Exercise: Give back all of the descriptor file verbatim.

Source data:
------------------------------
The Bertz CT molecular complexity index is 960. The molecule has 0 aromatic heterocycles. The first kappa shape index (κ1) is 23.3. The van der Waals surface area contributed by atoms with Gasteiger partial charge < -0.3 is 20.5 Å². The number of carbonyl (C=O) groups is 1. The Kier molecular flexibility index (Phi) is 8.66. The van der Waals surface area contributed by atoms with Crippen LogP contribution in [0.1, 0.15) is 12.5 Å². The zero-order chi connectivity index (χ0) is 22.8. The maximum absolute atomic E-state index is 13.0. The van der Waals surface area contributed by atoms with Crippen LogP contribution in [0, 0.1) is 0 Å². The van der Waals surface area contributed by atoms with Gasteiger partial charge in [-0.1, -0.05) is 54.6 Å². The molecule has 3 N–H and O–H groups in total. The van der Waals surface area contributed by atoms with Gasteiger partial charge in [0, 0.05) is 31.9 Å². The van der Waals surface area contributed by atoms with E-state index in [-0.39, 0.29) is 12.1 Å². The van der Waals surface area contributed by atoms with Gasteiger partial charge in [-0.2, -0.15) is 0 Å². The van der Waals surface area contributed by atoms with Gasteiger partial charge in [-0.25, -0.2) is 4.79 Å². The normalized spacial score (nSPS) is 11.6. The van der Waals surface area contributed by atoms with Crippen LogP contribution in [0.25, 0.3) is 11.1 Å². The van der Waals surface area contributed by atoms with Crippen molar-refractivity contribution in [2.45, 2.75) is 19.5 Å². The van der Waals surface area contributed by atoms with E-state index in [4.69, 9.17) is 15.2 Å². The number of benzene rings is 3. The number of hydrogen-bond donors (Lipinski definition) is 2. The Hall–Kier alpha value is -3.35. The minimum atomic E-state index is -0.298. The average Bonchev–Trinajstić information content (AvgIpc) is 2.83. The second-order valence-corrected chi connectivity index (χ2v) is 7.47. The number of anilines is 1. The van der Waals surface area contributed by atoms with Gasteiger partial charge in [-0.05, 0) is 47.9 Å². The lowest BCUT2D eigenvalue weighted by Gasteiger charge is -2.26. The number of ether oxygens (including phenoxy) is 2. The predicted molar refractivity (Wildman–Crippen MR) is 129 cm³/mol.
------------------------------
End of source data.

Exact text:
The Bertz CT molecular complexity index is 960. The molecule has 0 aromatic heterocycles. The first kappa shape index (κ1) is 23.3. The van der Waals surface area contributed by atoms with Gasteiger partial charge < -0.3 is 20.5 Å². The number of carbonyl (C=O) groups is 1. The Kier molecular flexibility index (Phi) is 8.66. The van der Waals surface area contributed by atoms with Crippen LogP contribution in [0.1, 0.15) is 12.5 Å². The zero-order chi connectivity index (χ0) is 22.8. The maximum absolute atomic E-state index is 13.0. The van der Waals surface area contributed by atoms with Crippen LogP contribution in [0, 0.1) is 0 Å². The van der Waals surface area contributed by atoms with Gasteiger partial charge in [-0.1, -0.05) is 54.6 Å². The molecule has 3 N–H and O–H groups in total. The van der Waals surface area contributed by atoms with Gasteiger partial charge in [0, 0.05) is 31.9 Å². The van der Waals surface area contributed by atoms with E-state index in [-0.39, 0.29) is 12.1 Å². The van der Waals surface area contributed by atoms with Gasteiger partial charge in [-0.2, -0.15) is 0 Å². The van der Waals surface area contributed by atoms with Gasteiger partial charge in [-0.25, -0.2) is 4.79 Å². The normalized spacial score (nSPS) is 11.6. The van der Waals surface area contributed by atoms with Crippen LogP contribution in [0.25, 0.3) is 11.1 Å². The van der Waals surface area contributed by atoms with Crippen molar-refractivity contribution in [2.45, 2.75) is 19.5 Å². The van der Waals surface area contributed by atoms with E-state index in [4.69, 9.17) is 15.2 Å². The number of benzene rings is 3. The number of hydrogen-bond donors (Lipinski definition) is 2. The Hall–Kier alpha value is -3.35. The minimum atomic E-state index is -0.298. The average Bonchev–Trinajstić information content (AvgIpc) is 2.83. The second-order valence-corrected chi connectivity index (χ2v) is 7.47. The number of anilines is 1. The van der Waals surface area contributed by atoms with Gasteiger partial charge in [-0.05, 0) is 47.9 Å². The lowest BCUT2D eigenvalue weighted by Gasteiger charge is -2.26. The number of ether oxygens (including phenoxy) is 2. The predicted molar refractivity (Wildman–Crippen MR) is 129 cm³/mol.